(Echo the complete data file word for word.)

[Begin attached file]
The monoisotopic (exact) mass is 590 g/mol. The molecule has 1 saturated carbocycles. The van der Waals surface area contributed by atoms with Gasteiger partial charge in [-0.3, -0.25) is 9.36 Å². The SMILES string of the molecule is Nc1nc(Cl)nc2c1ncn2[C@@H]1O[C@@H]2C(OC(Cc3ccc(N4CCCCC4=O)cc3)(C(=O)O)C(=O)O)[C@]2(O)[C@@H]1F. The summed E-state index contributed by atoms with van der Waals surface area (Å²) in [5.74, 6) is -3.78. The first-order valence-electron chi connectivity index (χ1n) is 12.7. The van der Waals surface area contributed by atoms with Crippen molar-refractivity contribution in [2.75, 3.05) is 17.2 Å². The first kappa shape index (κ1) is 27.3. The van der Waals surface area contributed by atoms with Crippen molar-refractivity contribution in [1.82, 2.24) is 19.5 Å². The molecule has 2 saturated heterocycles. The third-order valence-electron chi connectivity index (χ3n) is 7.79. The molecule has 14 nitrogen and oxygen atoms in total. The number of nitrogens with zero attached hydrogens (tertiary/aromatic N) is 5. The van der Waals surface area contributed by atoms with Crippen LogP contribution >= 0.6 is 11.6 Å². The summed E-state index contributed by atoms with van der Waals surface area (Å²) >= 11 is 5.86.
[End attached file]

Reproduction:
The monoisotopic (exact) mass is 590 g/mol. The molecule has 1 saturated carbocycles. The van der Waals surface area contributed by atoms with Gasteiger partial charge in [-0.3, -0.25) is 9.36 Å². The SMILES string of the molecule is Nc1nc(Cl)nc2c1ncn2[C@@H]1O[C@@H]2C(OC(Cc3ccc(N4CCCCC4=O)cc3)(C(=O)O)C(=O)O)[C@]2(O)[C@@H]1F. The summed E-state index contributed by atoms with van der Waals surface area (Å²) in [5.74, 6) is -3.78. The first-order valence-electron chi connectivity index (χ1n) is 12.7. The van der Waals surface area contributed by atoms with Crippen molar-refractivity contribution in [2.75, 3.05) is 17.2 Å². The first kappa shape index (κ1) is 27.3. The van der Waals surface area contributed by atoms with Crippen molar-refractivity contribution in [1.82, 2.24) is 19.5 Å². The molecule has 2 saturated heterocycles. The third-order valence-electron chi connectivity index (χ3n) is 7.79. The molecule has 14 nitrogen and oxygen atoms in total. The number of nitrogens with zero attached hydrogens (tertiary/aromatic N) is 5. The van der Waals surface area contributed by atoms with Crippen LogP contribution >= 0.6 is 11.6 Å². The summed E-state index contributed by atoms with van der Waals surface area (Å²) >= 11 is 5.86.